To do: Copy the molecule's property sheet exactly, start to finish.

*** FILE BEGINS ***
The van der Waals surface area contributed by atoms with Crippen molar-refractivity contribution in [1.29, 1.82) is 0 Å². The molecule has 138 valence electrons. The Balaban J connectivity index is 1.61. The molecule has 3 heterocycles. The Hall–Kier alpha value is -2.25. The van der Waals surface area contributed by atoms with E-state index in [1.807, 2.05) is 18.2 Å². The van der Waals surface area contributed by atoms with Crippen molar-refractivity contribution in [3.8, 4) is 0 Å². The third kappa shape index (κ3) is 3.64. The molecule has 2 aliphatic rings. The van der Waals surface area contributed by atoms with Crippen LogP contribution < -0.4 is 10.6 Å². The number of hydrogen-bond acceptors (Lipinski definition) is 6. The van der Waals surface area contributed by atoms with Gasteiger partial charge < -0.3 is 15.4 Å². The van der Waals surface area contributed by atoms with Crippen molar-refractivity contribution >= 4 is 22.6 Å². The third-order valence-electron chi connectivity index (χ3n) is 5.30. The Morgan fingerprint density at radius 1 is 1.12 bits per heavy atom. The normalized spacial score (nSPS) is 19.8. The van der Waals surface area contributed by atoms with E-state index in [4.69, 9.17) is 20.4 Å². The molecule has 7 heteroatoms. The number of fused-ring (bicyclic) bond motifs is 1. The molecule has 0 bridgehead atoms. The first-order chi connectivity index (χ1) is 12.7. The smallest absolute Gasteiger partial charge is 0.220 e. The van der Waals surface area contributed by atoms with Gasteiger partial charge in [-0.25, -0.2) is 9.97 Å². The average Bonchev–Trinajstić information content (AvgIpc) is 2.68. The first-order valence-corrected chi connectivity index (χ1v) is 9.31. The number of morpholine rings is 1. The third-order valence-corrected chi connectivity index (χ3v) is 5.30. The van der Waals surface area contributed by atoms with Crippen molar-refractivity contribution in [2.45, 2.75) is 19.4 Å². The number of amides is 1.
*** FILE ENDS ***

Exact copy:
The van der Waals surface area contributed by atoms with Crippen molar-refractivity contribution in [1.29, 1.82) is 0 Å². The molecule has 138 valence electrons. The Balaban J connectivity index is 1.61. The molecule has 3 heterocycles. The Hall–Kier alpha value is -2.25. The van der Waals surface area contributed by atoms with E-state index in [1.807, 2.05) is 18.2 Å². The van der Waals surface area contributed by atoms with Crippen molar-refractivity contribution in [3.8, 4) is 0 Å². The third kappa shape index (κ3) is 3.64. The molecule has 2 aliphatic rings. The van der Waals surface area contributed by atoms with Crippen LogP contribution < -0.4 is 10.6 Å². The number of hydrogen-bond acceptors (Lipinski definition) is 6. The van der Waals surface area contributed by atoms with Gasteiger partial charge < -0.3 is 15.4 Å². The van der Waals surface area contributed by atoms with Crippen molar-refractivity contribution >= 4 is 22.6 Å². The third-order valence-electron chi connectivity index (χ3n) is 5.30. The Morgan fingerprint density at radius 1 is 1.12 bits per heavy atom. The normalized spacial score (nSPS) is 19.8. The van der Waals surface area contributed by atoms with E-state index in [4.69, 9.17) is 20.4 Å². The molecule has 7 heteroatoms. The number of fused-ring (bicyclic) bond motifs is 1. The molecule has 0 bridgehead atoms. The first-order chi connectivity index (χ1) is 12.7. The smallest absolute Gasteiger partial charge is 0.220 e. The van der Waals surface area contributed by atoms with Gasteiger partial charge in [-0.25, -0.2) is 9.97 Å². The average Bonchev–Trinajstić information content (AvgIpc) is 2.68. The first-order valence-corrected chi connectivity index (χ1v) is 9.31. The number of morpholine rings is 1. The third-order valence-corrected chi connectivity index (χ3v) is 5.30. The van der Waals surface area contributed by atoms with Crippen molar-refractivity contribution in [2.45, 2.75) is 19.4 Å². The number of amides is 1.